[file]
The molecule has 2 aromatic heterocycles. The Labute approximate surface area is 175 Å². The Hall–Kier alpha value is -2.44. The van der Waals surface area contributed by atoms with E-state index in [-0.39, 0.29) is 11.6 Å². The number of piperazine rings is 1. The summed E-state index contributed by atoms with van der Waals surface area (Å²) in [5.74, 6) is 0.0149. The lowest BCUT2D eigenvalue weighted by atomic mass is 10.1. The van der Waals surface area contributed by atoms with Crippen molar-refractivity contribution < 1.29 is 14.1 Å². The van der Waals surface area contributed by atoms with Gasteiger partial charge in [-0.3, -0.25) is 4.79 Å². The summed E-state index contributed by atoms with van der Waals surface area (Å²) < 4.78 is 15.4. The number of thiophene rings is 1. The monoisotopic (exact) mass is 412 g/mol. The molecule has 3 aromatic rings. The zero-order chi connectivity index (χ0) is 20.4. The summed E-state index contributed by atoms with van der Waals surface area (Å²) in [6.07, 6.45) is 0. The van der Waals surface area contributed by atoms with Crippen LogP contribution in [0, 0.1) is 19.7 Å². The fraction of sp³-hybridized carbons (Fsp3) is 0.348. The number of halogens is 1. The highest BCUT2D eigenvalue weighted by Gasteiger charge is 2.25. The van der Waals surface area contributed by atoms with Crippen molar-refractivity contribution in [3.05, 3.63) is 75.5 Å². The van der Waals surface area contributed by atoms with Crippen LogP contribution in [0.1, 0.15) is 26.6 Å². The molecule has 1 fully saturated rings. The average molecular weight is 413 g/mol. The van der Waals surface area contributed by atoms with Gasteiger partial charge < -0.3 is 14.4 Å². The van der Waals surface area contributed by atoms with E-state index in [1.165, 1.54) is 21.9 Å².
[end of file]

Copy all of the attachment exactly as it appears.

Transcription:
The molecule has 2 aromatic heterocycles. The Labute approximate surface area is 175 Å². The Hall–Kier alpha value is -2.44. The van der Waals surface area contributed by atoms with E-state index in [-0.39, 0.29) is 11.6 Å². The number of piperazine rings is 1. The summed E-state index contributed by atoms with van der Waals surface area (Å²) in [5.74, 6) is 0.0149. The lowest BCUT2D eigenvalue weighted by atomic mass is 10.1. The van der Waals surface area contributed by atoms with Crippen molar-refractivity contribution < 1.29 is 14.1 Å². The van der Waals surface area contributed by atoms with Gasteiger partial charge in [-0.3, -0.25) is 4.79 Å². The summed E-state index contributed by atoms with van der Waals surface area (Å²) < 4.78 is 15.4. The number of thiophene rings is 1. The monoisotopic (exact) mass is 412 g/mol. The molecule has 3 aromatic rings. The zero-order chi connectivity index (χ0) is 20.4. The summed E-state index contributed by atoms with van der Waals surface area (Å²) in [6.07, 6.45) is 0. The van der Waals surface area contributed by atoms with Crippen LogP contribution in [0, 0.1) is 19.7 Å². The fraction of sp³-hybridized carbons (Fsp3) is 0.348. The number of halogens is 1. The highest BCUT2D eigenvalue weighted by Gasteiger charge is 2.25. The van der Waals surface area contributed by atoms with Crippen molar-refractivity contribution in [3.05, 3.63) is 75.5 Å². The van der Waals surface area contributed by atoms with Crippen LogP contribution in [0.1, 0.15) is 26.6 Å². The molecule has 1 fully saturated rings. The average molecular weight is 413 g/mol. The van der Waals surface area contributed by atoms with Gasteiger partial charge < -0.3 is 14.4 Å². The van der Waals surface area contributed by atoms with E-state index in [1.165, 1.54) is 21.9 Å².